Tuesday, February 28, 2006

... hostel

oh my goodness. i sometimes wonder (usually about halfway through the movie, which is way too late, because by then i'm in the movie and i need to have it finished) whether being desensitised to screen horror is a good thing or not. it's good in a way - i'm not shocked or disturbed by the news anymore - and it also means i can decide if a story is worth seeing and hearing, on its own merits and depiction aside.

hostel is like that. i loved eli roth's film cabin fever (so much i bought it at video ezy on the way to the cinema) and i was interested to see what he did with this one. like the aristocrats, i had heard a lot of bad stuff about this movie. the depiction of violence i didn't find as stomach-turning as a lot of other people might, and i think this is because hostel is incredibly similar to a number of short stories by authors like clive barker and christopher fowler. clive barker's "in the hills, the cities" had an element of surreal horror to it that hostel borrows heavily, that of people familiar to the audience who are lost in a foreign country at the mercy of the citizenry of that place. there is also an inevitability about the story that reminds one of christopher fowler's short story about a man who, returning to his car in a parking garage, cannot escape the unseen horrors driving him towards his own death.

hostel has no surprises, except in the techniques of gore used in its torture set pieces, and the acting is adequate for the story. note roth in a cameo at the beginning of the movie (would've been nice to see him on the butcher's trolley near the end!) and the ugly american character that pax runs into in the change rooms is a similar character who pays to get on the doomed bus in the day after tomorrow, played by the same actor (whose name escapes me).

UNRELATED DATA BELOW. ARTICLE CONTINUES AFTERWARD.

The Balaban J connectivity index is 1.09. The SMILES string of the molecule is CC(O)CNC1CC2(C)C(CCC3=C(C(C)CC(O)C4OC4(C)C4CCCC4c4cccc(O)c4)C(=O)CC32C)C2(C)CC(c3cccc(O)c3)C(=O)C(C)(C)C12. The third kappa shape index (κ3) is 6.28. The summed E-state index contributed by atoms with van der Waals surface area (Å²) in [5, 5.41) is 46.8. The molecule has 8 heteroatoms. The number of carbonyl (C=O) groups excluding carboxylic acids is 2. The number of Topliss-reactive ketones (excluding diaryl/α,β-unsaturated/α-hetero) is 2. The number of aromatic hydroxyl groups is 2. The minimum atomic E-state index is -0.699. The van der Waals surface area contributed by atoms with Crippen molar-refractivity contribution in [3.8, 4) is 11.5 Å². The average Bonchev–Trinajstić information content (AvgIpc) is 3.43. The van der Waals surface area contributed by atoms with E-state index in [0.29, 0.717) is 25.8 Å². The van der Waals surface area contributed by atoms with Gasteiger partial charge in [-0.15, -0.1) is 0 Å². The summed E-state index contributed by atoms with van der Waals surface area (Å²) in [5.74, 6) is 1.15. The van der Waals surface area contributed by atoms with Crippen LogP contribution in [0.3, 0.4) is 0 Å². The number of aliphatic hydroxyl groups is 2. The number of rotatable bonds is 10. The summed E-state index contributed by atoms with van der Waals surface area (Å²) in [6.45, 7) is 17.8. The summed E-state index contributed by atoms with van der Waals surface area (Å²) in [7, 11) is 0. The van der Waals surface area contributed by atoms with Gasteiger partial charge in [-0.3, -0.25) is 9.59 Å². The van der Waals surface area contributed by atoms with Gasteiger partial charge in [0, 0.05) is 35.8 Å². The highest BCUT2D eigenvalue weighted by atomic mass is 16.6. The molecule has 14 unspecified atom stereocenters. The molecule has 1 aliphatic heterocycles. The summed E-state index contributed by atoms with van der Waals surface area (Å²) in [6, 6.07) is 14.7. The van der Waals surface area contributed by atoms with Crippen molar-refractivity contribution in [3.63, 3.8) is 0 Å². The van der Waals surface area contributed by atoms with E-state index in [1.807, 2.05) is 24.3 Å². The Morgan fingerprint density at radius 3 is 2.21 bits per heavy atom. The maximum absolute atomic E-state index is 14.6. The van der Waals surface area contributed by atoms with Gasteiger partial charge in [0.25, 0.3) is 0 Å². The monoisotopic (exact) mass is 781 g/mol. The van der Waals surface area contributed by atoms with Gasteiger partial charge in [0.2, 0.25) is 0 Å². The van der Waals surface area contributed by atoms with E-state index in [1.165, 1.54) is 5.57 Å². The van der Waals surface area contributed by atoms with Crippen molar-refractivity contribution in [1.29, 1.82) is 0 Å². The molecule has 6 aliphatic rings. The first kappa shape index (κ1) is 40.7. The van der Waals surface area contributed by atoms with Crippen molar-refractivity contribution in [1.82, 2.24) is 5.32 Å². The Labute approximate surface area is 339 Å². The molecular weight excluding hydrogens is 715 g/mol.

two and a half stars from me. not as good as cabin fever, and my greatest regret in seeing this film was missing the preview of the one new film that showed in the trailers. v for vendetta (even though it is based on comic book, i think) looks like it will be quite good, the little i saw of it. the question is, given the smorgasbord of human terrors available to us, why do we need remakes of the hills have eyes and when a stranger calls?

4 Comments:

At February 28, 2006 9:36 am , Blogger Kathryn - echidna23@hotmail.com said...

Even though Horror is not my genre, I actually take your reviews into account with movies. Keep up the good work Dr! K :)

 
At February 28, 2006 1:41 pm , Anonymous swellen said...

I don't know... is the gore necessary? I'm much more terrified by implied horrors, the chase, and the inevitability of capture than by slasher films (hence, Darth Vader gave me the willies for years but Freddy Krueger didn't bother me).

 
At March 01, 2006 12:20 am , Anonymous Your sister said...

I agree with Swellen. Implied horror is much scarier because you think you know what lies ahead, but then it often turns out to be something unexpected! It messes with your head more which is why I think it's scarier. Slasher films take the fun away, they leave nothing to the imagination, and, after all, isn't that where we find all the scariest stuff?

 
At March 14, 2006 4:04 pm , Anonymous sylv said...

Hostel gave me nightmares for a week. So did Texas Chainsaw. I don't handle gore well...anyway, I really didn't like Hostel. A bit too gratuitous, both with sex and gore, for my liking but then, the rating, Quentin T and your review should've made me realise. Bah humbag.

 

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